The Speaker
Saturday, 25 May 2024 – 21:57

David Lidington discusses Brexit in visit to Northern Ireland

David Lidington, de-facto deputy Prime Minister, visited Northern Ireland yesterday (5th July) and expressed his opinions on the impact of Brexit on the region, as well as social issues facing the region.

Speaking at a bottling factory in County Fermanagh, Lidington warned that a no-deal Brexit could lead to the break-up of the United Kingdom. He noted that the next Prime Minister must ensure that the UK does not leave the European Union without a deal, as this could weaken relations between countries in the Union. Lidington also noted that indifference amongst English opinion on the value of the Union threatens its integrity, arguing “there is a sense that we take the Union for granted.”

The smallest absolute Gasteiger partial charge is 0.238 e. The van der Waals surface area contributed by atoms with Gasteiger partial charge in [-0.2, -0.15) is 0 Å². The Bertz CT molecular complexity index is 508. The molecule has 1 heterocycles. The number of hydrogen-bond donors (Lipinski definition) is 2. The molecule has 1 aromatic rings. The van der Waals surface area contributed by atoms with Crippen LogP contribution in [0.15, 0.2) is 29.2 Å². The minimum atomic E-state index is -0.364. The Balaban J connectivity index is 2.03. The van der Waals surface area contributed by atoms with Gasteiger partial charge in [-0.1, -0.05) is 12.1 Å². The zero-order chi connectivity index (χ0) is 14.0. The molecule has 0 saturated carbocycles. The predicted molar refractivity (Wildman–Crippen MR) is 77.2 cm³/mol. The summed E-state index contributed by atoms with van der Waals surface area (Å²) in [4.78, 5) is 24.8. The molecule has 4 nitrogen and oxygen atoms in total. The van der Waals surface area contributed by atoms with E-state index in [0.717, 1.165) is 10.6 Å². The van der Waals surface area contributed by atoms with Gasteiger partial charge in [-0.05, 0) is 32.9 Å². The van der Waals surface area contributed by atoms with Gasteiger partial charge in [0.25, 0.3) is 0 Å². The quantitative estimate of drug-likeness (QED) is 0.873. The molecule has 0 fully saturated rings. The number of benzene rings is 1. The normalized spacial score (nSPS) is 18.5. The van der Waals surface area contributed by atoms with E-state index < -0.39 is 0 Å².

This is a direct opposition to the view of Boris Johnson, who noted during a Conservative leadership digital hustings last week that Brexit could actually strengthen the Union. Johnson’s opinion is that Scotland and Northern Ireland in particular will not want to remain in the EU while England and Wales leave, as this could potentially strain relations between the neighbouring countries. Nigel Farage, leader of the Brexit Party, also argued that Brexit happening is more important than the future of the United Kingdom.

Lidington went on to offer his opinion on social issues in Northern Ireland. 2.5 years without a government, Northern Ireland still has not legislated on important social issues such as same-sex marriage, which is currently still illegal in the region. Lidington argued that Westminster will at some stage legislate on the issue due to the absence of a functioning Stormont government. He was speaking of the wishes of a group of MPs to table an amendment to Secretary of State Karen Bradley’s Northern Ireland (Executive Formation and Exercise of Functions) Act 2018 which would allow Westminster to legislate on social issues in the region.

This is a welcome opinion, as an Amnesty International petition on enacting same-sex marriage in NI received 35,000 signatures.

Skip to content